White Whole Wheat Flour - This may not be what you think. Nutritionally it is almost exactly identical to whole wheat flour. The difference is that it uses a naturally occuring albino wheat (instead of the traditional red wheat) which is a little softer allowing for a finer, fluffier texture to the flour. Again, this is an experimental product that will be used in the Birthday Carrot Cake.
Coconut Milk - Has more fat than cow's milk, but fewer calories and ZERO sugars. We've used it to make oatmeal so far and it turned out well.
Ezekiel Sprouted Grain Bread - This is actually a pretty mainstream bread that I have seen before but just never tried. It's REALLY delicious! A great breakfast idea I pilfered from someone else's blog includes a slice of toasted Ezekiel bread spread with almond butter (we get ours straight from the grinder at Fresh Market which is less expensive), topped with sliced bananas, sprinkled with ground cinnamon and finally chopped raw macadamia nuts.
Barbara's Whole Wheat Fig Bars - Found these, of all places, at our local Kroger. No refined sugar and a couple really take the edge off of a raging sweet tooth.
It's Not So Bad - Quitting refined, processed sugar and minimizing natural sugars, while not a walk in the park, hasn't been nearly as miserable as I anticipated it was going to be.
Things I Miss:
Chocolate - I do love me some chocolate and carob is just not the same. I've heard of grain-sweetened chocolate chips but haven't found any yet, and also raw cacao, of which I am highly suspicious (for no good reason).
Cereal - The only cold cereal I have eaten in the past 22 days has been one small bowl of Grape Nuts. Now, I enjoy Grape Nuts (who doesn't!?), but I miss my Cinnamon Toast Crunch, Rice Krispies, and Frosted Mini Wheats.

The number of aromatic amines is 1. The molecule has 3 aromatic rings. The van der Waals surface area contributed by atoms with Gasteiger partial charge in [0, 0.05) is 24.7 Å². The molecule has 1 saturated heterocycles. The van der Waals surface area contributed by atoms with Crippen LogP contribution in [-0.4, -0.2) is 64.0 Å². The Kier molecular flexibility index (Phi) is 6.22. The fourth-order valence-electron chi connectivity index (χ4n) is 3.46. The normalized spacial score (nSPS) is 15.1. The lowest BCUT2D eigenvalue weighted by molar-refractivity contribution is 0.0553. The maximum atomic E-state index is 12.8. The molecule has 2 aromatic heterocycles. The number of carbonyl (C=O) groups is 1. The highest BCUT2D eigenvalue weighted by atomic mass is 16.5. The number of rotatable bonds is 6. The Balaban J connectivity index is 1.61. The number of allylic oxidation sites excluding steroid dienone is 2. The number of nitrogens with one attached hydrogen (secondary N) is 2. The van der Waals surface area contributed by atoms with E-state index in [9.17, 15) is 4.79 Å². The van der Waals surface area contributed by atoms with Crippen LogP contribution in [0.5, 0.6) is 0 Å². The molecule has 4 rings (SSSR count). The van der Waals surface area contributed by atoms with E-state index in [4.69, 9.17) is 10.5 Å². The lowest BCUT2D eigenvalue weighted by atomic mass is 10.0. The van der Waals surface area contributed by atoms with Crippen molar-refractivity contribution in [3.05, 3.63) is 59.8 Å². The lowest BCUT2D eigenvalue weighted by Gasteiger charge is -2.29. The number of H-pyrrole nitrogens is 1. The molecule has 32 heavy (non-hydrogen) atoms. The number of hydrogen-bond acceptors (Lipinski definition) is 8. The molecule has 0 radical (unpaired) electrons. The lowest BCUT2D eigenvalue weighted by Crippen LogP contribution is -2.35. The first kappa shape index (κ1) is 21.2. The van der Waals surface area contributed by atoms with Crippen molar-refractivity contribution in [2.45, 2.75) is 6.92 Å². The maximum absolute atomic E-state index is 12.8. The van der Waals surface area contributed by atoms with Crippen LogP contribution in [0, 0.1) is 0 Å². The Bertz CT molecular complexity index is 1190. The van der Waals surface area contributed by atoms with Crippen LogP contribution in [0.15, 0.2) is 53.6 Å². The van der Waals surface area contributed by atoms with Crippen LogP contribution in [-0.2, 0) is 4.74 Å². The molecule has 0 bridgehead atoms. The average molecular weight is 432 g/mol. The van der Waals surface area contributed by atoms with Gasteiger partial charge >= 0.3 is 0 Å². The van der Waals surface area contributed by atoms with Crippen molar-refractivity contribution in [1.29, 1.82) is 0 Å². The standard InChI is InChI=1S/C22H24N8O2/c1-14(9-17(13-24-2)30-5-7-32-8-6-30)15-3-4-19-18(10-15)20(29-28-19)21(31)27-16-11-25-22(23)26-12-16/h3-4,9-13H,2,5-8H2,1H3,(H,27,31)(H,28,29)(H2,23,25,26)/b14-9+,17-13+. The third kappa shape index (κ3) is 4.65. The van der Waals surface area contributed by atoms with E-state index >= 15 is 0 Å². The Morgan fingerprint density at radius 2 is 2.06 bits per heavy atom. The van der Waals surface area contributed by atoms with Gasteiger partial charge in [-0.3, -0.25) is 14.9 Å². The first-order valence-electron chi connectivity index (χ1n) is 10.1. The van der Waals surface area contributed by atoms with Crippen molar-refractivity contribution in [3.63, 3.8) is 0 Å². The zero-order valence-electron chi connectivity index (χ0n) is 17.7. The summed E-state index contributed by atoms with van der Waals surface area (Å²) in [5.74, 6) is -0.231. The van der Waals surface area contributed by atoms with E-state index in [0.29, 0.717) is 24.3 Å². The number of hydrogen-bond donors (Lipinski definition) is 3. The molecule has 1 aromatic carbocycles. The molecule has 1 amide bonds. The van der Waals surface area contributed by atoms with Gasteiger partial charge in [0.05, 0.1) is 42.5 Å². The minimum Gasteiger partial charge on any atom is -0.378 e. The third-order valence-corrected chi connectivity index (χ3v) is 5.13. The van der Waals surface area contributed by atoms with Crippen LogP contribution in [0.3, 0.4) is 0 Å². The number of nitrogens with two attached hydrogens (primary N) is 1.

Ignorance - Being able to just go the store and pick up food items without having to read the freaking ingredients. Or going to any restaurant I want and ordering whatever sounds good without having to ask (or already knowing) about the sugar content.
There are some great blogs I've found that have been really helpful and provided valuable information. Probably the best of these is My Years Without Sugar. Informative, motivational, and interesting. If you're thinking about quitting sugar, or have already quit sugar, I highly recommend checking it out.
Additionally, I just finished reading Get the Sugar Out by Ann Louise Gittleman. It was a fairly informative read. I'd say half of it was information so basic as to be almost insulting. But the other half was interesting facts and research about sugar I was unaware of.
Currently I'm reading Don't Eat This Book by Morgan Spurlock. This was the guy who produced the documentary Super Size Me (which Daniel and I recently watched as one of our Netflix picks) and the book, while not exclusively dealing with sugar, offers insight on the topic of sugar and other nutrition and food industry information. It's basically an in-depth extension of the film, and so far it's not bad. His writing style is a little hokey and comes across as inelegant, but the information seems sound and reliable thus far.
No doubt this experiment is not without its faults. I am still reading and absorbing as I go along, so any book, website, movie, or blog suggestions will be appreciated. Just keep the donuts to yourself!